The Late Shift

29Apr08

When I was on holiday a few weeks ago, I got into the habit of reacting to bad news with an even worse Johnny Carson impression. “The Chinese government is cracking down on Tibetan protesters? That is weird, wild stuff,” I’d say. “The world is coming to an end? Boy, that is weird, wild stuff.” So, it was appropriate that my return home coincided with the arrival of a book I’d placed on hold at the library, Bill Carter’s The Late Shift: Letterman, Leno, & the Network Battle for the Night. I might not be an ideal successor to Johnny Carson, but from what I’ve read, that turns out to be a bit of a tall order to fill.

Whenever I read an article that refers to The Late Shift, there usually seems to be a mention of its accounting of how Jay Leno once hid in a closet to eavesdrop on a conference call in which NBC execs discussed his future as host of the Tonight Show, so that part wasn’t particularly revelatory for me. (That didn’t actually make me think any less of Leno. What did that for me was that he couldn’t resist smugly quoting bits of what he’d heard back to NBC Entertainment president Warren Littlefield to freak him out. It worked, but it also caused president of late-night programming Rick Ludwin to fall under suspicion of being a mole for Leno.) No, for me, the juiciest part was that a proposed NBC late-night highlight show called Sunday Best was scuttled simply because Carson was furious over the airing of a Saturday Night Live spoof of Carson called Carsenio; he subsequently refused to provide clips of the Tonight Show for Sunday Best and persuaded David Letterman not to provide clips of Late Night either, and, without these, Sunday Best was dead in the water.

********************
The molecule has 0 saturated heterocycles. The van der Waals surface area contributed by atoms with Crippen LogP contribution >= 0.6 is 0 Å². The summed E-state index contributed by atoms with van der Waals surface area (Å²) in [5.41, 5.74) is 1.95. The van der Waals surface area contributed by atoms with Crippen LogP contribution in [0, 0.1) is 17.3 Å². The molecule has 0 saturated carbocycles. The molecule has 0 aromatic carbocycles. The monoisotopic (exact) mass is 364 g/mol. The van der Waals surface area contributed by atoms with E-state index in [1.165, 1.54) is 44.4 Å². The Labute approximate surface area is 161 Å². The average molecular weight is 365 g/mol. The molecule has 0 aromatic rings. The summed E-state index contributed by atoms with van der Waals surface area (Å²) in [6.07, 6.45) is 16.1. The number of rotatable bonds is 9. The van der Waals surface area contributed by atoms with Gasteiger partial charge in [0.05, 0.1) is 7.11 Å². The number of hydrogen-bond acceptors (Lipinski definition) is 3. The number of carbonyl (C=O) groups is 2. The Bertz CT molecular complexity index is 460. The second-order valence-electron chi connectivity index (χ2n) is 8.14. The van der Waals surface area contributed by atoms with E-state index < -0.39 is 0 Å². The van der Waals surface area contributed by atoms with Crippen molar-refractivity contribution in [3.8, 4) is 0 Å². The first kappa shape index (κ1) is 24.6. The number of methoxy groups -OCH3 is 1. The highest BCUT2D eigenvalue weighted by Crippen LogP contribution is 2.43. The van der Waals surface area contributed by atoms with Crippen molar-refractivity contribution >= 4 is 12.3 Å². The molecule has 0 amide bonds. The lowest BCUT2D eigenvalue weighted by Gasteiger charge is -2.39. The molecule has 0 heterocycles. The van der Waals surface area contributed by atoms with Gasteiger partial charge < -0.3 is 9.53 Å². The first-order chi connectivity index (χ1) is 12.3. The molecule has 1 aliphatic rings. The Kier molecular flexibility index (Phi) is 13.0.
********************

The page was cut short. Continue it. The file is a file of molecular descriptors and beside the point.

The funny part of the book, in hindsight, is the way it ends with Letterman killing Leno in the ratings and Carter crowning him the new king of late night. That’s the original ending; there’s a bonus chapter that discusses Letterman’s continued dominance in the ratings and ends, optimistically, with him poised to carry on Carson’s legacy as host of the Academy Awards. Of course, Carter might as well have written And then the Hindenburg took her maiden voyage and ushered in a new era of lighter-than-air travel. You could literally (and I did) pencil in one more sentence after the final paragraph of Carter’s text that would both change everything and say all that needs saying about the subsequent 14 years: Then Dave bombed at the Oscars, and Jay had Hugh Grant on the show after he was caught with a hooker and has beaten Dave in the ratings ever since.

Or maybe not. I’m starting to think there may be more than a sentence’s worth of material for a sequel, if Carter wants to write one. One thing I’d forgotten is that when Leno originally got the Tonight Show, Letterman didn’t just quit in a huff and show up on CBS the next night. Rather, there was actually over a year’s worth of an NBC lineup featuring Leno at 11:30 and a galled Letterman at 12:30, and NBC execs spent much of that year ruminating over whether they ought to can Jay and avoid losing Dave to another network by giving him the Tonight Show after all. The funny thing is that the exact same situation is now playing itself out all over again with Letterman’s Late Night successor, Conan O’Brien.